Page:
What the President’s Executive Order Means for Price Transparency in Healthcare

Executive Order on Healthcare Transparency

President Trump recently issued an Executive Order, Improving Price and Quality Transparency in American Health to Put Patients First, which focuses on price transparency by requiring out-of-pocket costs to be listed by hospitals and other providers. Additionally, it outlines certain actions regulators must take (within designated time frames) to reexamine how existing laws are being applied.

What is an Executive Order?

An Executive Order is issued by the President of the United States and directs the federal government to review how it manages operations and enforces a law. While an Act of Congress is needed to change the laws itself, an Executive Order seeks to reexamine how an existing law is interpreted and enforced. In addition, it sets specific timelines to complete an updated assessment of the law.

What is covered in Improving Price and Quality Transparency?

The timeline of the main objectives and what they mean for the future of price transparency in healthcare are below:

Within 60 days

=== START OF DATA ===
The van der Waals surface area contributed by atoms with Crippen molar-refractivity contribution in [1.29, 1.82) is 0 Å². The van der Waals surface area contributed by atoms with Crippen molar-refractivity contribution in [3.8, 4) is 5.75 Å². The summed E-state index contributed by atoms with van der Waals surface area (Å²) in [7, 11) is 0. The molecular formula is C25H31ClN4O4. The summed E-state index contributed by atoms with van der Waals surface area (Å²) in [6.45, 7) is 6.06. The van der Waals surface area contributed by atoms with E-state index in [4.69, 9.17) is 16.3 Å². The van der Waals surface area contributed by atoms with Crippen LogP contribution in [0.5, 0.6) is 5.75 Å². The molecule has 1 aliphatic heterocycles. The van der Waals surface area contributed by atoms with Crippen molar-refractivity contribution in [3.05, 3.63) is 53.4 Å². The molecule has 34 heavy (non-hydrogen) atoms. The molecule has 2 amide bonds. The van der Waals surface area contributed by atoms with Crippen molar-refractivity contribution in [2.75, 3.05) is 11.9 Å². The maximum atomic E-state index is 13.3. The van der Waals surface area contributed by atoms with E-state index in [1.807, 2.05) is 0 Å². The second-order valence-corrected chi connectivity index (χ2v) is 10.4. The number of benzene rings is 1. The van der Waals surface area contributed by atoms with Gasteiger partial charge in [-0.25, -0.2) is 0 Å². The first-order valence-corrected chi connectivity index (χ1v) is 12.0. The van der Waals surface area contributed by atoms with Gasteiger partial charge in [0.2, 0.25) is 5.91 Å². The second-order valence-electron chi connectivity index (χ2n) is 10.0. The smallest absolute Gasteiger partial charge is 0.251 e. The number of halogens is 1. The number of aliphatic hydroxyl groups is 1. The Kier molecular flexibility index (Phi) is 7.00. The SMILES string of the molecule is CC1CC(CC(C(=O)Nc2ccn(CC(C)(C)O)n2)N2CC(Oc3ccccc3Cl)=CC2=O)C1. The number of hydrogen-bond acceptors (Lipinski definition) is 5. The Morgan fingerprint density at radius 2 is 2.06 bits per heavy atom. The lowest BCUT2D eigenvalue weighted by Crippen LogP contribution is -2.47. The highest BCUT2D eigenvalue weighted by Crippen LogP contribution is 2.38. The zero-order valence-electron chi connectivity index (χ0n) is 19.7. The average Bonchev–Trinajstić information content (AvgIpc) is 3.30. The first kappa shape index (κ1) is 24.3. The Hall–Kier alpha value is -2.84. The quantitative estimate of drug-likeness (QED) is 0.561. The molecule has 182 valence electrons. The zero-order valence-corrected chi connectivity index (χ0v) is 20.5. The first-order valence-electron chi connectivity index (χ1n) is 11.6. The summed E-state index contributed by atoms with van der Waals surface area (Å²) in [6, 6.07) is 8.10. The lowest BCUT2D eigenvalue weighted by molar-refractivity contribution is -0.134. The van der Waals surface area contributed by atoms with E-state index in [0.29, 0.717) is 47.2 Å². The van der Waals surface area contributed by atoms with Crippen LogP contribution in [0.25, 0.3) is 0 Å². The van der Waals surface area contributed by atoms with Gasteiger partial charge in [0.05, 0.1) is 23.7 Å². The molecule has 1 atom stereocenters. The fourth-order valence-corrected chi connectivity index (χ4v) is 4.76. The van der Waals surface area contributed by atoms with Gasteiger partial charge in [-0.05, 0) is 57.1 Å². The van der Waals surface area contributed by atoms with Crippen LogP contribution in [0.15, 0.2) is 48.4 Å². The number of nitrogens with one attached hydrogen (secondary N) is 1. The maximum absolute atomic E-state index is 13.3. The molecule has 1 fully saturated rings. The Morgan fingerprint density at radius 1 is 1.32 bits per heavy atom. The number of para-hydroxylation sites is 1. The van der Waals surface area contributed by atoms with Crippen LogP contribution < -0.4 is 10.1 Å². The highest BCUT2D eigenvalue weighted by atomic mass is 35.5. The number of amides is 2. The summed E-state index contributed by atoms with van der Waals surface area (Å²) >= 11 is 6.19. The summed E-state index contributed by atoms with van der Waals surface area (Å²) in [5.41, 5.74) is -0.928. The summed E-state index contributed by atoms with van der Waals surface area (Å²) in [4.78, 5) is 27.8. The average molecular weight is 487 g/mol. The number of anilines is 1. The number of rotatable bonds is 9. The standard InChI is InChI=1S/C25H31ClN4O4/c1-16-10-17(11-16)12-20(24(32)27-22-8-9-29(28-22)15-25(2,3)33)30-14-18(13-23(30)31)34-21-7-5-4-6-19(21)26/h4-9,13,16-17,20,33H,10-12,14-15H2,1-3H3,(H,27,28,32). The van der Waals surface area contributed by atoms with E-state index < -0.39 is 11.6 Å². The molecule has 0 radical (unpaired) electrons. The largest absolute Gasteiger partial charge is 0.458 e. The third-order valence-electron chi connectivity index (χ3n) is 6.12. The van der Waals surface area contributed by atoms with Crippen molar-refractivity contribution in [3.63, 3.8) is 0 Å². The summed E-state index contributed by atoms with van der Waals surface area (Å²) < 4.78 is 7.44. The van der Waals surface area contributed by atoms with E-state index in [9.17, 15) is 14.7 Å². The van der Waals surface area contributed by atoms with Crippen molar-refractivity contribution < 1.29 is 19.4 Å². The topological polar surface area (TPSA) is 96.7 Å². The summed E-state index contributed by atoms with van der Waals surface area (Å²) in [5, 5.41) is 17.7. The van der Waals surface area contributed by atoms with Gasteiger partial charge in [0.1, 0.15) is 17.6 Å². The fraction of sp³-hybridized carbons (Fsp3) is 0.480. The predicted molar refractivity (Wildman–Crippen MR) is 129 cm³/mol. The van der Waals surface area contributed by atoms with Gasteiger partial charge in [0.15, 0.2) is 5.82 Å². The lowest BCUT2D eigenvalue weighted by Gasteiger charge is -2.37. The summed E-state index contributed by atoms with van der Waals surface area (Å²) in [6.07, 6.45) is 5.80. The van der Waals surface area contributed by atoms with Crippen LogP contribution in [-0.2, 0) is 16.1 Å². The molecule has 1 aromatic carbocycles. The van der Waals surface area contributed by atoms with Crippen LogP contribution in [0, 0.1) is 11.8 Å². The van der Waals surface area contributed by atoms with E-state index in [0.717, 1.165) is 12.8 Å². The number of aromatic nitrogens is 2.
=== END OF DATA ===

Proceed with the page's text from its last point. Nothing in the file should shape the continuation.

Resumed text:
• Hospitals must provide a list of standard charge information for services, supplies and fees billed. The list can either be posted in a public area or a hospital employee can provide the information.
  • Hospitals must also develop a system to update the list regularly. Otherwise, they risk not being compliant with the executive order.
Within 90 days

Healthcare providers, insurance providers, and self-insured group health plans will be asked to comment on how the system is working.

Within 120 days

The Treasury will issue guidance regarding what low-cost preventative care is covered before the deductible is met and still remains HSA compatible. The desired outcome is for medical care that helps maintain the health status of individuals with chronic conditions will be covered.

Within 180 days

Department of Treasury must propose regulations addressing two keys areas:

  1. Allowing certain types of arrangements (such as concierge medicine) to be treated as qualified medical expenses and make them eligible for reimbursement from an FSA, HRA or HSA.
  2. Additionally, the Executive Order seeks guidance that would increase the amount that can be carried over in an FSA.

So, where does that leave us?

Stay tuned. An Executive Order is often just a first step to put wheels in motion. Additional guidance is needed before changes occur. Changes (or at least guidance) is still roughly 120 to 180 days away.